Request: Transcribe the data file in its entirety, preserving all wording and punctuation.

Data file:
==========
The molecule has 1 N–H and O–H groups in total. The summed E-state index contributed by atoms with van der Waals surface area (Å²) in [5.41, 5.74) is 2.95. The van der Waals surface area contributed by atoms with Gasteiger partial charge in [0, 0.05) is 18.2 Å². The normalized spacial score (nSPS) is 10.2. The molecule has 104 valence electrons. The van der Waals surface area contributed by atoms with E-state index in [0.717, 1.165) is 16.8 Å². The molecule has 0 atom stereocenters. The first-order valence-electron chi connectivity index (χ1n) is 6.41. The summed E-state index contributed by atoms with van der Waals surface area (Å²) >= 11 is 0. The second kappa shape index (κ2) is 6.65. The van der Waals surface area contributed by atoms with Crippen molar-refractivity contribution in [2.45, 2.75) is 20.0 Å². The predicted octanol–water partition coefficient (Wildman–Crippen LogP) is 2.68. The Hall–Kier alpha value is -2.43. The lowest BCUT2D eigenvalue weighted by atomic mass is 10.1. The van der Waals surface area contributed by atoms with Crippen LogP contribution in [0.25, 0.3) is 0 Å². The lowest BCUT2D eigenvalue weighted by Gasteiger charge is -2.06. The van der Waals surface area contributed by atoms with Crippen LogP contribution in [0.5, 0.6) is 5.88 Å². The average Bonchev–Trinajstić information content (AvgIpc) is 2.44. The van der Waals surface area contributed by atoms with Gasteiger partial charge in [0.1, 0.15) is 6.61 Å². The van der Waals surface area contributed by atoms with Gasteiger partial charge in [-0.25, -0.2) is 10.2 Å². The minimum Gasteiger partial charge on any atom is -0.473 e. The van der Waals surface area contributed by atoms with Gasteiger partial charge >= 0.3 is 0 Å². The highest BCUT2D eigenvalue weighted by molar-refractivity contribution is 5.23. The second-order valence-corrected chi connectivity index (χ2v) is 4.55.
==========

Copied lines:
The molecule has 1 N–H and O–H groups in total. The summed E-state index contributed by atoms with van der Waals surface area (Å²) in [5.41, 5.74) is 2.95. The van der Waals surface area contributed by atoms with Gasteiger partial charge in [0, 0.05) is 18.2 Å². The normalized spacial score (nSPS) is 10.2. The molecule has 104 valence electrons. The van der Waals surface area contributed by atoms with E-state index in [0.717, 1.165) is 16.8 Å². The molecule has 0 atom stereocenters. The first-order valence-electron chi connectivity index (χ1n) is 6.41. The summed E-state index contributed by atoms with van der Waals surface area (Å²) >= 11 is 0. The second kappa shape index (κ2) is 6.65. The van der Waals surface area contributed by atoms with Crippen molar-refractivity contribution in [2.45, 2.75) is 20.0 Å². The predicted octanol–water partition coefficient (Wildman–Crippen LogP) is 2.68. The Hall–Kier alpha value is -2.43. The lowest BCUT2D eigenvalue weighted by atomic mass is 10.1. The van der Waals surface area contributed by atoms with Crippen LogP contribution in [0.25, 0.3) is 0 Å². The lowest BCUT2D eigenvalue weighted by Gasteiger charge is -2.06. The van der Waals surface area contributed by atoms with Crippen LogP contribution in [0.5, 0.6) is 5.88 Å². The average Bonchev–Trinajstić information content (AvgIpc) is 2.44. The van der Waals surface area contributed by atoms with Gasteiger partial charge in [0.1, 0.15) is 6.61 Å². The van der Waals surface area contributed by atoms with Gasteiger partial charge in [-0.25, -0.2) is 10.2 Å². The minimum Gasteiger partial charge on any atom is -0.473 e. The van der Waals surface area contributed by atoms with Gasteiger partial charge >= 0.3 is 0 Å². The highest BCUT2D eigenvalue weighted by molar-refractivity contribution is 5.23. The second-order valence-corrected chi connectivity index (χ2v) is 4.55.